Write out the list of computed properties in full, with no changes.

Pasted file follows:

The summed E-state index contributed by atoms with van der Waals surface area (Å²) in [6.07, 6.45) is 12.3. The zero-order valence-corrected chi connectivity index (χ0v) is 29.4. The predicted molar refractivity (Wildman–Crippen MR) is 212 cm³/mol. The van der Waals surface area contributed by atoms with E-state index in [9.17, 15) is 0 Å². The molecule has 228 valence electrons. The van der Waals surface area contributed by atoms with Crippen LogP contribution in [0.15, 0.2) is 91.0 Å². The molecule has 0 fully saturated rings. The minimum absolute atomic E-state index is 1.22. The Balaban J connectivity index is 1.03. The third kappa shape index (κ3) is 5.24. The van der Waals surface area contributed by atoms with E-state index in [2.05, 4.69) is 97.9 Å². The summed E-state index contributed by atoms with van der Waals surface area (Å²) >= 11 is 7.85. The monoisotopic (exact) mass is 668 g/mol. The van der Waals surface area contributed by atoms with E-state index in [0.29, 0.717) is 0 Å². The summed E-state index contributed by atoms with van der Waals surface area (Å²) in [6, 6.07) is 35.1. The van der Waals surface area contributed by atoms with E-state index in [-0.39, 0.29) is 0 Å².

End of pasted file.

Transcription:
The summed E-state index contributed by atoms with van der Waals surface area (Å²) in [6.07, 6.45) is 12.3. The zero-order valence-corrected chi connectivity index (χ0v) is 29.4. The predicted molar refractivity (Wildman–Crippen MR) is 212 cm³/mol. The van der Waals surface area contributed by atoms with E-state index in [9.17, 15) is 0 Å². The molecule has 228 valence electrons. The van der Waals surface area contributed by atoms with Crippen LogP contribution in [0.15, 0.2) is 91.0 Å². The molecule has 0 fully saturated rings. The minimum absolute atomic E-state index is 1.22. The Balaban J connectivity index is 1.03. The third kappa shape index (κ3) is 5.24. The van der Waals surface area contributed by atoms with E-state index in [2.05, 4.69) is 97.9 Å². The summed E-state index contributed by atoms with van der Waals surface area (Å²) >= 11 is 7.85. The monoisotopic (exact) mass is 668 g/mol. The van der Waals surface area contributed by atoms with E-state index in [0.29, 0.717) is 0 Å². The summed E-state index contributed by atoms with van der Waals surface area (Å²) in [6, 6.07) is 35.1. The van der Waals surface area contributed by atoms with E-state index in [-0.39, 0.29) is 0 Å².